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The Social Media Bill: The Nays! Have It

By Asimi Samuel Oyimafu   |   13 December 2015   |   12:59 am  

letterSIR: In Nigeria today, you will need to borrow some lines from the beatitudes to abide peacefully with some public officeholders around. For some National Assembly members, the beatitudes will fail you unless you back it up with some fruits of the spirit. Sadly, in some cases these two will do nothing and at that point, the heavens will attest to the fact that your rage is well deserved perhaps some preachers will liken it to holy anger.
Apologies to those who may not fully comprehend some terms here, please bear with me. Our senators made me go spiritual to comprehend some sinister plot.

I got my well-deserved rage when I learnt through social media that the Senate had carried out the second reading of “A bill for an act to prohibit frivolous petitions and matters connected therewith” sponsored by Senator Ibn Na’Allah, an APC senator from Kebbi State. Permit me to quote from the bill
“Where any person through text message, tweets, WhatsApp or through any social media posts any abusive statement knowing same to be false with intent to set the public against any person and group of persons, an institution of government or such other bodies established by law shall be guilty of an offense and upon conviction, shall be liable to an imprisonment for two years or a fine of N2,000,000.00 or both fine and imprisonment.”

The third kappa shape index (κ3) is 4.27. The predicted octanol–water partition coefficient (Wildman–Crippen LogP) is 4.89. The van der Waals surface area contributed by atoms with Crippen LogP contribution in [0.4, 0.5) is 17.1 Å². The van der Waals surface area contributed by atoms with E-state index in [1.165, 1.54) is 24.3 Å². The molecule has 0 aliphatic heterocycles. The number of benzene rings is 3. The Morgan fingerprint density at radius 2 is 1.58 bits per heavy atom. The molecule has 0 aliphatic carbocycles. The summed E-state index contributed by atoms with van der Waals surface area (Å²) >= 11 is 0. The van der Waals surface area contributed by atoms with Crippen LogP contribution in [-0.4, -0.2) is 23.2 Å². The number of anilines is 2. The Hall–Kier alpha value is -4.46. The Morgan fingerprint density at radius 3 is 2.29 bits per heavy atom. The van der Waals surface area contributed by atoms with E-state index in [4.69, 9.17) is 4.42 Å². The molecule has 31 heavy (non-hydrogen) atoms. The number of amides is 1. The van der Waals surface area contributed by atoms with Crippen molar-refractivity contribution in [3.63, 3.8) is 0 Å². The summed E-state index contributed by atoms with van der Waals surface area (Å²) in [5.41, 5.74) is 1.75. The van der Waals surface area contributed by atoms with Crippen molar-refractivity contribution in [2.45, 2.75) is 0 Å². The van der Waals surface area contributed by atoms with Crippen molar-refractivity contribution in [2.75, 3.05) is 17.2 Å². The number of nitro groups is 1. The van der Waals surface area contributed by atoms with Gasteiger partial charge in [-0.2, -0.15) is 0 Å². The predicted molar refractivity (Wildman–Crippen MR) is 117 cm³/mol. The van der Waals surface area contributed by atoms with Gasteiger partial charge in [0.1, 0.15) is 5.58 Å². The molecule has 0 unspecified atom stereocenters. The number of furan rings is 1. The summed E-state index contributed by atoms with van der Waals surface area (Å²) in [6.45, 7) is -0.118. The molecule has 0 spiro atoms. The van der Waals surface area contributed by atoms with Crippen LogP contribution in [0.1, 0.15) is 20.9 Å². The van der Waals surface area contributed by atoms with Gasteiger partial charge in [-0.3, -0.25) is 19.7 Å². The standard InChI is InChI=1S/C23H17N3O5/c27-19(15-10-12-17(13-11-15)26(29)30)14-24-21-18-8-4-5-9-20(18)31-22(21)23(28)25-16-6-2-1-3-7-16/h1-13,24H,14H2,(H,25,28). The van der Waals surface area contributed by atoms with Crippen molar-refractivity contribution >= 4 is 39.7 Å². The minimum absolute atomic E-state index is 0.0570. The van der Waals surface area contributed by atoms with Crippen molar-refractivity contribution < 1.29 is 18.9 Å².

Nigerians, of course, won’t be quick to forget that we have on different occasion watched our lawmakers throw punches, abuse themselves and tear the clothes we got for them through their wardrobe allowances on live Television without been fined or given jail terms.

We might just be forced to wonder if we are heading in the right direction, bearing in mind that the sixth senate passed the freedom of information (FOI) bill and now the eight senate is working on this anti-social media bill, which for all intent and purposes is an attempt to gag the public. It is not only sad that this bill bears the looks of what was drafted from North Korea, it is sad that a good number of our senators did enjoy some unholy romance with some social media Kingpins (directly or indirectly) as they triumphantly rode through the electioneering process to the hallowed red chambers. Then they enjoyed the praises and the affronts. All of a sudden, they now see these kingpins and their social media platforms as “outfits that could destroy the nation’s democracy.” Chai Dairis God o!

The handful supporters of this bill outside the red chambers (if at all there are) will be of the opinion that social media spreads false rumour. I will also be a hypocrite like some public office holders to deny that this argument is true, but we already have laws in place for libel and character assassination. We don’t need this 20th century approach to a 21st century issue. The times are far apart.

In common sense law, there is something called the repugnancy test, which can be likened to the public perception on an issue. The trending Hastag #NoToSocialMediaBill says it all and it will be time and energy saving for our senators to channel their energy into other issues.

A good economic bill will be appreciated by Nigerians in a time when the economy is ailing and Nigeria’s stock exchange NSE alongside that of Egypt and Zimbabwe are ranked the worse in the world.
Asimi Samuel Oyimafu, CEO & Co-founder Young People for African Development – YPAD
Follow me on twitter @SamDOptimist



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